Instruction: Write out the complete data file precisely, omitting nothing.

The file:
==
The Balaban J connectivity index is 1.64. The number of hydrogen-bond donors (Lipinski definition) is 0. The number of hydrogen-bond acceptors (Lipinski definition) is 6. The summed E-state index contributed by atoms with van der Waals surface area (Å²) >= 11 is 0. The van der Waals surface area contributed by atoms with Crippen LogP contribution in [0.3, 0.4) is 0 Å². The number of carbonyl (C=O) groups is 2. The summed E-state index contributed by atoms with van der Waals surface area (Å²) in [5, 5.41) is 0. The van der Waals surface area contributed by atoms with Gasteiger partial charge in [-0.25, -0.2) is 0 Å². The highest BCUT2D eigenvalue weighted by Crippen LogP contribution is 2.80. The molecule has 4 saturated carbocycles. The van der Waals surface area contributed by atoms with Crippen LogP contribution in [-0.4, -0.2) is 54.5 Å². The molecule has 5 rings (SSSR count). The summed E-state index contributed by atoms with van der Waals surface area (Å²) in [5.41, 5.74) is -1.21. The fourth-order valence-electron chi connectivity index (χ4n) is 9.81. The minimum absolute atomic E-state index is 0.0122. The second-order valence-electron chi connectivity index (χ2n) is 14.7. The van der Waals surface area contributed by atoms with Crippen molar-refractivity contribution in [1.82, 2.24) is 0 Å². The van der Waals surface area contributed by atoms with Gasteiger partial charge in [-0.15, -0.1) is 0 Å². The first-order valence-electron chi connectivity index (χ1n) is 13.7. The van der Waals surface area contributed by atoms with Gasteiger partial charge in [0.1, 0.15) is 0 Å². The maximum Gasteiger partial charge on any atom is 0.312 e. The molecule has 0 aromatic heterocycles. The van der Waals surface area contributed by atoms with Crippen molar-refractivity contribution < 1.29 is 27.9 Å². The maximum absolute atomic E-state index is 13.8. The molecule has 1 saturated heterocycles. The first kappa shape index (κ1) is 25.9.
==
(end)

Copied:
The Balaban J connectivity index is 1.64. The number of hydrogen-bond donors (Lipinski definition) is 0. The number of hydrogen-bond acceptors (Lipinski definition) is 6. The summed E-state index contributed by atoms with van der Waals surface area (Å²) >= 11 is 0. The van der Waals surface area contributed by atoms with Crippen LogP contribution in [0.3, 0.4) is 0 Å². The number of carbonyl (C=O) groups is 2. The summed E-state index contributed by atoms with van der Waals surface area (Å²) in [5, 5.41) is 0. The van der Waals surface area contributed by atoms with Gasteiger partial charge in [-0.25, -0.2) is 0 Å². The highest BCUT2D eigenvalue weighted by Crippen LogP contribution is 2.80. The molecule has 4 saturated carbocycles. The van der Waals surface area contributed by atoms with Crippen LogP contribution in [-0.4, -0.2) is 54.5 Å². The molecule has 5 rings (SSSR count). The summed E-state index contributed by atoms with van der Waals surface area (Å²) in [5.41, 5.74) is -1.21. The fourth-order valence-electron chi connectivity index (χ4n) is 9.81. The minimum absolute atomic E-state index is 0.0122. The second-order valence-electron chi connectivity index (χ2n) is 14.7. The van der Waals surface area contributed by atoms with Crippen molar-refractivity contribution in [1.82, 2.24) is 0 Å². The van der Waals surface area contributed by atoms with Gasteiger partial charge in [-0.15, -0.1) is 0 Å². The first-order valence-electron chi connectivity index (χ1n) is 13.7. The van der Waals surface area contributed by atoms with Gasteiger partial charge in [0.1, 0.15) is 0 Å². The maximum Gasteiger partial charge on any atom is 0.312 e. The molecule has 0 aromatic heterocycles. The van der Waals surface area contributed by atoms with Crippen molar-refractivity contribution < 1.29 is 27.9 Å². The maximum absolute atomic E-state index is 13.8. The molecule has 1 saturated heterocycles. The first kappa shape index (κ1) is 25.9.